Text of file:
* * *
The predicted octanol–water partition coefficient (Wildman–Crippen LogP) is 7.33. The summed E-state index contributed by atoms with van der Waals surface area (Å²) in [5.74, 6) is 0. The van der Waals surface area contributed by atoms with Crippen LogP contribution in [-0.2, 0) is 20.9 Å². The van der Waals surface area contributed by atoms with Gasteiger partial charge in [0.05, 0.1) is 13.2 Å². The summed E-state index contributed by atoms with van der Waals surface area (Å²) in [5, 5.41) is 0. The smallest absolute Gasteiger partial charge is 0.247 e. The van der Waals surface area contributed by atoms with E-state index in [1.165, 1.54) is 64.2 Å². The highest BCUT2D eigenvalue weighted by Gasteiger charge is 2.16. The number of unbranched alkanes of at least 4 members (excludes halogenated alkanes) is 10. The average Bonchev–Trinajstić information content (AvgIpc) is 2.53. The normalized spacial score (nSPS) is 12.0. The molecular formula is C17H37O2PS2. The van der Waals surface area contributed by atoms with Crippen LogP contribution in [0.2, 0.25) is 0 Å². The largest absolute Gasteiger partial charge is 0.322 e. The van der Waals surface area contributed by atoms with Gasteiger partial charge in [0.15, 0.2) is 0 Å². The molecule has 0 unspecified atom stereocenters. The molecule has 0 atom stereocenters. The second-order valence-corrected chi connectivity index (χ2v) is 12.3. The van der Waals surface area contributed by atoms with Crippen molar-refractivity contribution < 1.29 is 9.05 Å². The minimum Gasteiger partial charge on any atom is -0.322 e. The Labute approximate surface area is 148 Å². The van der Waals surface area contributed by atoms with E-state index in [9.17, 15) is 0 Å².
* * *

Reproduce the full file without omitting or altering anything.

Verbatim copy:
The predicted octanol–water partition coefficient (Wildman–Crippen LogP) is 7.33. The summed E-state index contributed by atoms with van der Waals surface area (Å²) in [5.74, 6) is 0. The van der Waals surface area contributed by atoms with Crippen LogP contribution in [-0.2, 0) is 20.9 Å². The van der Waals surface area contributed by atoms with Gasteiger partial charge in [0.05, 0.1) is 13.2 Å². The summed E-state index contributed by atoms with van der Waals surface area (Å²) in [5, 5.41) is 0. The smallest absolute Gasteiger partial charge is 0.247 e. The van der Waals surface area contributed by atoms with E-state index in [1.165, 1.54) is 64.2 Å². The highest BCUT2D eigenvalue weighted by Gasteiger charge is 2.16. The number of unbranched alkanes of at least 4 members (excludes halogenated alkanes) is 10. The average Bonchev–Trinajstić information content (AvgIpc) is 2.53. The normalized spacial score (nSPS) is 12.0. The molecular formula is C17H37O2PS2. The van der Waals surface area contributed by atoms with Crippen LogP contribution in [0.2, 0.25) is 0 Å². The largest absolute Gasteiger partial charge is 0.322 e. The van der Waals surface area contributed by atoms with Gasteiger partial charge in [0.15, 0.2) is 0 Å². The molecule has 0 unspecified atom stereocenters. The molecule has 0 atom stereocenters. The second-order valence-corrected chi connectivity index (χ2v) is 12.3. The van der Waals surface area contributed by atoms with Crippen molar-refractivity contribution < 1.29 is 9.05 Å². The minimum Gasteiger partial charge on any atom is -0.322 e. The Labute approximate surface area is 148 Å². The van der Waals surface area contributed by atoms with E-state index in [9.17, 15) is 0 Å².